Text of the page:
If you are looking for another dry-camping option where you can stay in a campground you should consider the Superbowl Campground. Featuring 16 sites, Superbowl Campground is located within Bears Ears National Monument and features some gorgeous views of the surrounding canyons. All of the sites in the campground are primitive and there are no hookups or water collection points, so you will need to bring your own water. Some of the sites have picnic tables and there is a vault toilet that is available for all campers.
All sites at the Superbowl Campground are available on a first-come, first-served basis and your fee needs to be paid once you arrive at the campground.
Located just outside of Bears Ears National Monument within the Canyon Rims Recreation Area, Windwhistle Campground is another BLM campground that is a great choice for a developed camping experience. The campground is around 6,000 feet in elevation and features one loop that contains 15 sites that offer privacy thanks to trees at each site.
Windwhistle Campground doesn't feature any sites that have hookups, but the campground does have water collection points open during the peak season and vault toilets for your convenience. All of the sites are level, on the larger side, and come equipped with a picnic table and fire ring. Another great feature of the campground is the nature trail that will take you on a brisk one-mile walk in the surrounding area.
Windwhistle Campground is available on a first-come, first-served basis and you will have to pay a fee to use the campground. Since it is in quite a remote location there won't be large crowds disrupting your stay.
If you love to rock climb, you must visit the Indian Creek section of Bears Ears National Monument. Here you will find over 1,000 different rock climbing routes that attract experienced climbers from all over who are looking to challenge themselves in this remote environment.
There are no amenities within the rock climbing section of the park, but you can use the vault toilets at the Indian Creek Group Campground. Only experienced climbers should attempt to conquer these cliffs and you must bring your own water to the area.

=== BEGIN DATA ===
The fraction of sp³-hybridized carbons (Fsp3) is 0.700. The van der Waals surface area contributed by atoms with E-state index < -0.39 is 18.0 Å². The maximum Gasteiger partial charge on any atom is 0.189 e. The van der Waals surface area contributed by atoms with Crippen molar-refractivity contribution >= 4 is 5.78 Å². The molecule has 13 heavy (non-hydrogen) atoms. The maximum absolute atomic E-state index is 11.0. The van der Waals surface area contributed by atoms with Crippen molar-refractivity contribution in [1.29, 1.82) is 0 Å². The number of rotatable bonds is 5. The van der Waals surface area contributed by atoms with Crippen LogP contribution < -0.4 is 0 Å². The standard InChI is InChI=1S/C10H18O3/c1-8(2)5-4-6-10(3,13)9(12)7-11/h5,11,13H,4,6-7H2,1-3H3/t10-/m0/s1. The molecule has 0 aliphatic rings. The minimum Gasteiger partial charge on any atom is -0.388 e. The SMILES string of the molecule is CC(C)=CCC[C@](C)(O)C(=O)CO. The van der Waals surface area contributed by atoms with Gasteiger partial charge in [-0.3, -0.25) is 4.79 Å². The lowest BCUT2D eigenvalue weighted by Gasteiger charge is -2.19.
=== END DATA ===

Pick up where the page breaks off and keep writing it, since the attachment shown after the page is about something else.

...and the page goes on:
One of the first places you should visit upon your arrival to Bear Ears National Monument is the Bears Ears Education Center. Located in the town of Bluff, the education center is run by the local community and was established to help visitors understand more about the local environment and educate them about the history of the area through educational exhibits.
Open from Thursday through Monday during the peak season, Bears Ears Education Center is also the perfect place to ask any questions you may have about this massive parcel of land before you go exploring.
The vast four-wheel driving roads within Bears Ears National Monument are also perfect for mountain bikers wanting to go exploring. Riding is allowed on all of the roads within the monument and ranges in difficulty from easy rides to difficult ones due to the length of some of the roads.
One of the best places to ride for those who are experienced is on the Lockhart Basin Road where you will get to see the mesmerizing views of the neighboring Canyonlands National Park. This is a 44-mile ride, so be prepared for some sore legs if you choose to take it on.
No matter what park of Bears Ears National Monument you visit there will be incredible hiking opportunities waiting for you. There are several archeological sites located inside the monument (such as the Cave Towers and Butler Wash Ruins) along with many hiking trails that will lead you to stunning views of the surrounding area.
A popular hike is to visit San Juan Hill where the historic Mormon pioneer Hole-in-the-Rock expedition took place. Before you go hiking remember to bring plenty of water with you since this is an arid environment.
If you are traveling to Bears Ears National Monument with another vehicle you should consider taking a drive on one of the many scenic roads. The roads vary between surfaces and due to them being off-road most are only suitable for four-wheel driving.
Some of the popular roads to check out include Bears Ears Buttes, Needles Overlook, Valley of the Gods, and Harts Draw Road. If you do decide to go auto touring we recommend that you bring extra fuel and supplies since you will be very far from civilization.
Off-road lovers rejoice! There are plenty of trails suitable for recreational vehicles within Bears Ears National Monument. One of the most well-known trails is located at Jacob's Chair landmark where there is a 28-mile loop perfect for riding. The trail is suited to experienced riders and mostly runs along a ridge that will provide you with a great view. When riding you will need to stick to the trail and not disturb any of the surrounding environment.